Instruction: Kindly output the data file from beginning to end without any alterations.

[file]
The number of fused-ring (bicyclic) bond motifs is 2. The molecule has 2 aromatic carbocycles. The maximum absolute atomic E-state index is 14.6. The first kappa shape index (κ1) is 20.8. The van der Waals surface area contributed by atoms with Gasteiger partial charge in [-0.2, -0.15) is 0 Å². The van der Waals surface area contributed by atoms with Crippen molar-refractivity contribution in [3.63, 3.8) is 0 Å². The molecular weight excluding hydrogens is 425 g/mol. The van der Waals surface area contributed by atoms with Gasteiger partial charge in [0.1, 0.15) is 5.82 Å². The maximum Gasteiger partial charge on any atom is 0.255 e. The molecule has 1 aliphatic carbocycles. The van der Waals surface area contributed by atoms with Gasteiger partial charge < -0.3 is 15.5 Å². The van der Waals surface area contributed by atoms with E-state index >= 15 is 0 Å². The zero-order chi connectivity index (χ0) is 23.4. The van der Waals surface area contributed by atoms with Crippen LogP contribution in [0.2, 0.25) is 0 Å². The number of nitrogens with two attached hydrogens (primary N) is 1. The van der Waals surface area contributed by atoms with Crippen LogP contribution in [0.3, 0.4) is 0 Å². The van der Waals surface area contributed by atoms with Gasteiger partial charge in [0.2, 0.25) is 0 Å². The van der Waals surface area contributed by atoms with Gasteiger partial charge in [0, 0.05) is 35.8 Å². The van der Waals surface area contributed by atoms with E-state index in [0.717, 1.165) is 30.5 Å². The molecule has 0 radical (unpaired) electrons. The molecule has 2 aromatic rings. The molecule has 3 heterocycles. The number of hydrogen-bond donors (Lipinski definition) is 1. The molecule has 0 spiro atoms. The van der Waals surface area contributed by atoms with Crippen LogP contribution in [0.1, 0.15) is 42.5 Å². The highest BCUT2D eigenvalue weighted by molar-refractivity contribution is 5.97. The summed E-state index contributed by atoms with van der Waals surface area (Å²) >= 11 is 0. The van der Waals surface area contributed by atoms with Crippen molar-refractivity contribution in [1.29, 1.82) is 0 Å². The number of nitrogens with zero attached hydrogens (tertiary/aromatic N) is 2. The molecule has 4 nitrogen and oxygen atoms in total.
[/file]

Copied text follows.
The number of fused-ring (bicyclic) bond motifs is 2. The molecule has 2 aromatic carbocycles. The maximum absolute atomic E-state index is 14.6. The first kappa shape index (κ1) is 20.8. The van der Waals surface area contributed by atoms with Gasteiger partial charge in [-0.2, -0.15) is 0 Å². The van der Waals surface area contributed by atoms with Crippen molar-refractivity contribution in [3.63, 3.8) is 0 Å². The molecular weight excluding hydrogens is 425 g/mol. The van der Waals surface area contributed by atoms with Gasteiger partial charge in [0.1, 0.15) is 5.82 Å². The maximum Gasteiger partial charge on any atom is 0.255 e. The molecule has 1 aliphatic carbocycles. The van der Waals surface area contributed by atoms with Gasteiger partial charge < -0.3 is 15.5 Å². The van der Waals surface area contributed by atoms with E-state index >= 15 is 0 Å². The zero-order chi connectivity index (χ0) is 23.4. The van der Waals surface area contributed by atoms with Crippen LogP contribution in [0.2, 0.25) is 0 Å². The number of nitrogens with two attached hydrogens (primary N) is 1. The van der Waals surface area contributed by atoms with Crippen LogP contribution in [0.3, 0.4) is 0 Å². The van der Waals surface area contributed by atoms with Gasteiger partial charge in [0.2, 0.25) is 0 Å². The van der Waals surface area contributed by atoms with Gasteiger partial charge in [0, 0.05) is 35.8 Å². The van der Waals surface area contributed by atoms with E-state index in [0.717, 1.165) is 30.5 Å². The molecule has 0 radical (unpaired) electrons. The molecule has 2 aromatic rings. The molecule has 3 heterocycles. The number of hydrogen-bond donors (Lipinski definition) is 1. The molecule has 0 spiro atoms. The van der Waals surface area contributed by atoms with Crippen LogP contribution in [0.1, 0.15) is 42.5 Å². The highest BCUT2D eigenvalue weighted by molar-refractivity contribution is 5.97. The summed E-state index contributed by atoms with van der Waals surface area (Å²) >= 11 is 0. The van der Waals surface area contributed by atoms with Crippen molar-refractivity contribution in [1.29, 1.82) is 0 Å². The number of nitrogens with zero attached hydrogens (tertiary/aromatic N) is 2. The molecule has 4 nitrogen and oxygen atoms in total.